Avoid choosing commercial dog food even if it costs less than premium-quality ones. Most commercial food contains artificial additives and cheap fillers. Always provide fresh water for your Mi-Ki to make sure he is properly hydrated.
The average Mi-Ki lifespan is 13.5 years. Although this breed is known to be a healthy one, it may be affected by the following health issues:
This dog is moderately active, thus requiring a daily walk and playtime to keep it happy. It can thrive on a 30-minute walk, or simply allow it to play freely as exercise.
If you are set on caring for a Mi-ki dog, be ready to pay at least £600 for a well-bred puppy. To ensure it stays healthy at whatever age, you need to spend £20-£30 a month on high-quality dog food. You also need to factor in the initial cost for dog accessories and equipment such as food bowls, leads, collars, and beds, which will likely be about £200 depending on the brand.
When it comes to healthcare, you need to be prepared in case your dog suddenly falls ill or gets into an accident. You can offset some medical bills if you get a pet insurance, which can range from £10 a month for a time-limited cover up to £15 a month for a lifelong insurance cover. These are the quotes for year 2020 for a 4-month old puppy. These prices vary depending on your dog’s health and age, size and weight, the type of cover you choose, and whether it has pre-existing conditions.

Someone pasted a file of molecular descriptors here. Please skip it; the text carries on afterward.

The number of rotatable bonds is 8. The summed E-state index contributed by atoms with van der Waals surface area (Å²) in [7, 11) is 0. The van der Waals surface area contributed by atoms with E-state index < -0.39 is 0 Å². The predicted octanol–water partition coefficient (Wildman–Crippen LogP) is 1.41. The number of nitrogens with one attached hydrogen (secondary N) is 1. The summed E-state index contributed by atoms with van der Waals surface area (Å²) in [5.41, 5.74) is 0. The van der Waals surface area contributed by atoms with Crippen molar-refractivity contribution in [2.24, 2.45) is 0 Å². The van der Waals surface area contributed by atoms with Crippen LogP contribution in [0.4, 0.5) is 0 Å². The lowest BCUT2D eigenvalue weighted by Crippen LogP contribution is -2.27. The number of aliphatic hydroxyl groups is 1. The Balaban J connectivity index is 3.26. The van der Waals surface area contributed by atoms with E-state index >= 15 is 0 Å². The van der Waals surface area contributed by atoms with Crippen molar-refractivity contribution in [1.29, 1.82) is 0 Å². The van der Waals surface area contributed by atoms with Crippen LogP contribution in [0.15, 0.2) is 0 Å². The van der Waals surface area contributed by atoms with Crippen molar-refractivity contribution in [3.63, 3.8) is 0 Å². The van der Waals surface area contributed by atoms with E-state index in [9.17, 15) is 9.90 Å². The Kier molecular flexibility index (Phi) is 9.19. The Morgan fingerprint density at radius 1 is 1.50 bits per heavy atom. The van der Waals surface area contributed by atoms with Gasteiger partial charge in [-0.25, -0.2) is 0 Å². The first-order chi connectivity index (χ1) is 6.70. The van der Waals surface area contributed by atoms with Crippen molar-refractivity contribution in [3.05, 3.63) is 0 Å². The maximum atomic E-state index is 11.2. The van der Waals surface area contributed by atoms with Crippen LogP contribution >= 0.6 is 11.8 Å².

Other outgoings to consider are veterinary expenses that may not be included in a pet insurance coverage such as vaccinations, routine checks, neutering or spaying, and annual boosters, which can have a combined cost of £800 annually. Roughly, you will be setting aside £30-£50 a month for recurring expenses, depending on the type of insurance cover you choose. This estimate is exclusive of walking or grooming services that you might want to use at times.
Are you sure the Mi-Ki is the best breed for you? Take the Pet Breed Selector Quiz to find your perfect breed match.Dog Breed Selector Quiz